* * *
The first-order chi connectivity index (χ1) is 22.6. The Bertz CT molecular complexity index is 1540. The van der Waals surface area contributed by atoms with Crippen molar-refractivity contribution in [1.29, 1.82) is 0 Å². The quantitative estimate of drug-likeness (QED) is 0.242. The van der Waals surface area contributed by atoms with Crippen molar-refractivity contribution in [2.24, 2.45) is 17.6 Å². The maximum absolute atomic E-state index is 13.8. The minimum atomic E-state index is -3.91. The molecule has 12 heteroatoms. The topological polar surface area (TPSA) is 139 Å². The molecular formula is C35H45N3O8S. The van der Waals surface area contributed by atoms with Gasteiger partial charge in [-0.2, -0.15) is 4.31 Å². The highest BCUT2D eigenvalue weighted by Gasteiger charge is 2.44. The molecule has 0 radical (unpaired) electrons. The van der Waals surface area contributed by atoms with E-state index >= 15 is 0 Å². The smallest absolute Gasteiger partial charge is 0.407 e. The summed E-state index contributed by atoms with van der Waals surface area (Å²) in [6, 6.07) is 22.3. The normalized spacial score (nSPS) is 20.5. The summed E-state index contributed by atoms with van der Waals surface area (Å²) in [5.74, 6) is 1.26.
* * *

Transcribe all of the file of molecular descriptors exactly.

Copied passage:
The first-order chi connectivity index (χ1) is 22.6. The Bertz CT molecular complexity index is 1540. The van der Waals surface area contributed by atoms with Crippen molar-refractivity contribution in [1.29, 1.82) is 0 Å². The quantitative estimate of drug-likeness (QED) is 0.242. The van der Waals surface area contributed by atoms with Crippen molar-refractivity contribution in [2.24, 2.45) is 17.6 Å². The maximum absolute atomic E-state index is 13.8. The minimum atomic E-state index is -3.91. The molecule has 12 heteroatoms. The topological polar surface area (TPSA) is 139 Å². The molecular formula is C35H45N3O8S. The van der Waals surface area contributed by atoms with Gasteiger partial charge in [-0.2, -0.15) is 4.31 Å². The highest BCUT2D eigenvalue weighted by Gasteiger charge is 2.44. The molecule has 0 radical (unpaired) electrons. The van der Waals surface area contributed by atoms with E-state index >= 15 is 0 Å². The smallest absolute Gasteiger partial charge is 0.407 e. The summed E-state index contributed by atoms with van der Waals surface area (Å²) in [6, 6.07) is 22.3. The normalized spacial score (nSPS) is 20.5. The summed E-state index contributed by atoms with van der Waals surface area (Å²) in [5.74, 6) is 1.26.